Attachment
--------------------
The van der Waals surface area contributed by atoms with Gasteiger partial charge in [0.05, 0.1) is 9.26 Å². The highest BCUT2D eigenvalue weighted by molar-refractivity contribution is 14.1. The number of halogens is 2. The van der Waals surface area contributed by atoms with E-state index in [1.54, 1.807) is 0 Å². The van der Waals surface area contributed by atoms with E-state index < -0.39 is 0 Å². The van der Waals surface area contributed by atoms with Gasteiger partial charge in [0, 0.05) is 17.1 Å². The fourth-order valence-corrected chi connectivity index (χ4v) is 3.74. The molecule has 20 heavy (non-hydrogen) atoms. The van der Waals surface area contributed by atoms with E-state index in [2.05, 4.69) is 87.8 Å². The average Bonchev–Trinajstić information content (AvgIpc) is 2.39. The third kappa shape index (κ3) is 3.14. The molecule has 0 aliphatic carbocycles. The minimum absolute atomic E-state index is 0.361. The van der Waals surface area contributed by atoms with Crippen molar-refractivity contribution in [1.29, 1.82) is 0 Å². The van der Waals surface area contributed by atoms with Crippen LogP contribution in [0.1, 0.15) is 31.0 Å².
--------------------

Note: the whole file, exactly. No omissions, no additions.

The van der Waals surface area contributed by atoms with Gasteiger partial charge in [0.05, 0.1) is 9.26 Å². The highest BCUT2D eigenvalue weighted by molar-refractivity contribution is 14.1. The number of halogens is 2. The van der Waals surface area contributed by atoms with E-state index in [1.54, 1.807) is 0 Å². The van der Waals surface area contributed by atoms with E-state index < -0.39 is 0 Å². The van der Waals surface area contributed by atoms with Gasteiger partial charge in [0, 0.05) is 17.1 Å². The fourth-order valence-corrected chi connectivity index (χ4v) is 3.74. The molecule has 20 heavy (non-hydrogen) atoms. The van der Waals surface area contributed by atoms with E-state index in [2.05, 4.69) is 87.8 Å². The average Bonchev–Trinajstić information content (AvgIpc) is 2.39. The third kappa shape index (κ3) is 3.14. The molecule has 0 aliphatic carbocycles. The minimum absolute atomic E-state index is 0.361. The van der Waals surface area contributed by atoms with Crippen molar-refractivity contribution in [1.29, 1.82) is 0 Å². The van der Waals surface area contributed by atoms with Crippen LogP contribution in [0.1, 0.15) is 31.0 Å².